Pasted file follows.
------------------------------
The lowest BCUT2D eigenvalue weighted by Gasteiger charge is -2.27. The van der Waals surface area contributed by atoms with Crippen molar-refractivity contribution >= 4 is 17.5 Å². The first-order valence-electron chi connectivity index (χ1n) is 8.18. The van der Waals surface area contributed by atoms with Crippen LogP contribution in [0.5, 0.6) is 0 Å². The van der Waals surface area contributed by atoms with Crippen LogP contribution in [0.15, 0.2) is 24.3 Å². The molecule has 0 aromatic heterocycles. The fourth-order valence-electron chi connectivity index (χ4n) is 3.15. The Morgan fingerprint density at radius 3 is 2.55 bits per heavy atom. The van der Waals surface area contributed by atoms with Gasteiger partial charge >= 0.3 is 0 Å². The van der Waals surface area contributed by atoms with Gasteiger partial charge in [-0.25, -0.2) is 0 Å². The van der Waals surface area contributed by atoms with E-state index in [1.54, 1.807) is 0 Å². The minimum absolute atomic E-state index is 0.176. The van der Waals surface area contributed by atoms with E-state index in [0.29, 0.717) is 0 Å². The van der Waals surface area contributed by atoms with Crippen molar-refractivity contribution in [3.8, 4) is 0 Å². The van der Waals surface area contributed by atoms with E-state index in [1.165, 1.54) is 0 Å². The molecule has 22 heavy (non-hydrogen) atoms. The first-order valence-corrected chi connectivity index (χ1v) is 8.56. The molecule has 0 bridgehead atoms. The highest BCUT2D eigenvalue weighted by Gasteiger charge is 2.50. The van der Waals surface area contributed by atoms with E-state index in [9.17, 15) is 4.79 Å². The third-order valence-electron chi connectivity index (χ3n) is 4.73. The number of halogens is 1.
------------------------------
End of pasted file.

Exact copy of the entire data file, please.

The lowest BCUT2D eigenvalue weighted by Gasteiger charge is -2.27. The van der Waals surface area contributed by atoms with Crippen molar-refractivity contribution >= 4 is 17.5 Å². The first-order valence-electron chi connectivity index (χ1n) is 8.18. The van der Waals surface area contributed by atoms with Crippen LogP contribution in [0.5, 0.6) is 0 Å². The van der Waals surface area contributed by atoms with Crippen LogP contribution in [0.15, 0.2) is 24.3 Å². The molecule has 0 aromatic heterocycles. The fourth-order valence-electron chi connectivity index (χ4n) is 3.15. The Morgan fingerprint density at radius 3 is 2.55 bits per heavy atom. The van der Waals surface area contributed by atoms with Gasteiger partial charge >= 0.3 is 0 Å². The van der Waals surface area contributed by atoms with Gasteiger partial charge in [-0.25, -0.2) is 0 Å². The van der Waals surface area contributed by atoms with E-state index in [1.54, 1.807) is 0 Å². The minimum absolute atomic E-state index is 0.176. The van der Waals surface area contributed by atoms with E-state index in [0.29, 0.717) is 0 Å². The van der Waals surface area contributed by atoms with Crippen molar-refractivity contribution in [3.8, 4) is 0 Å². The van der Waals surface area contributed by atoms with E-state index in [1.165, 1.54) is 0 Å². The molecule has 22 heavy (non-hydrogen) atoms. The first-order valence-corrected chi connectivity index (χ1v) is 8.56. The molecule has 0 bridgehead atoms. The highest BCUT2D eigenvalue weighted by Gasteiger charge is 2.50. The van der Waals surface area contributed by atoms with E-state index in [9.17, 15) is 4.79 Å². The third-order valence-electron chi connectivity index (χ3n) is 4.73. The number of halogens is 1.